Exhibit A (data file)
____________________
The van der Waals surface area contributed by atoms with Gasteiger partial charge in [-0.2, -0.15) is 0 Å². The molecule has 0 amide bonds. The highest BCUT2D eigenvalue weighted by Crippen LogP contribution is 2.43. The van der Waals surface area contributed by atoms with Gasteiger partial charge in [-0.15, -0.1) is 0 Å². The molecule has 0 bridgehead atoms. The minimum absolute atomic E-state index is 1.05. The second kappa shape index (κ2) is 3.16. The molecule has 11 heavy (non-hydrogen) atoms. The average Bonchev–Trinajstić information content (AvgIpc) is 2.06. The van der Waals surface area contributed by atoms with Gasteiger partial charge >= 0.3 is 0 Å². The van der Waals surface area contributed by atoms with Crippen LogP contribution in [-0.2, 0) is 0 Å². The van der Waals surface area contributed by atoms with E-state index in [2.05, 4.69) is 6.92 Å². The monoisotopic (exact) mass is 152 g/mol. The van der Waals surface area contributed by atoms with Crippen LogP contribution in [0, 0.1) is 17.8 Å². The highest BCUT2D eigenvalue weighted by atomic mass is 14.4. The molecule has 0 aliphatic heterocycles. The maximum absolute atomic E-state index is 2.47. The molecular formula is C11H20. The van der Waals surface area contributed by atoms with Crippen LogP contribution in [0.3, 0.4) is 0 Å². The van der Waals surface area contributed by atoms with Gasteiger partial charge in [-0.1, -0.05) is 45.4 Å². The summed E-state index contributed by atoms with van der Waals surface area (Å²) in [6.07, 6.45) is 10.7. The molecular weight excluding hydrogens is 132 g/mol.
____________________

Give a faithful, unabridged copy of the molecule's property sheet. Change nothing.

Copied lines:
The van der Waals surface area contributed by atoms with Gasteiger partial charge in [-0.2, -0.15) is 0 Å². The molecule has 0 amide bonds. The highest BCUT2D eigenvalue weighted by Crippen LogP contribution is 2.43. The van der Waals surface area contributed by atoms with Gasteiger partial charge in [-0.15, -0.1) is 0 Å². The molecule has 0 bridgehead atoms. The minimum absolute atomic E-state index is 1.05. The second kappa shape index (κ2) is 3.16. The molecule has 11 heavy (non-hydrogen) atoms. The average Bonchev–Trinajstić information content (AvgIpc) is 2.06. The van der Waals surface area contributed by atoms with Gasteiger partial charge >= 0.3 is 0 Å². The van der Waals surface area contributed by atoms with Crippen LogP contribution in [-0.2, 0) is 0 Å². The van der Waals surface area contributed by atoms with E-state index in [2.05, 4.69) is 6.92 Å². The monoisotopic (exact) mass is 152 g/mol. The van der Waals surface area contributed by atoms with Crippen LogP contribution in [0, 0.1) is 17.8 Å². The highest BCUT2D eigenvalue weighted by atomic mass is 14.4. The molecule has 0 aliphatic heterocycles. The maximum absolute atomic E-state index is 2.47. The molecular formula is C11H20. The van der Waals surface area contributed by atoms with Crippen LogP contribution in [0.3, 0.4) is 0 Å². The van der Waals surface area contributed by atoms with Gasteiger partial charge in [-0.1, -0.05) is 45.4 Å². The summed E-state index contributed by atoms with van der Waals surface area (Å²) in [6.07, 6.45) is 10.7. The molecular weight excluding hydrogens is 132 g/mol.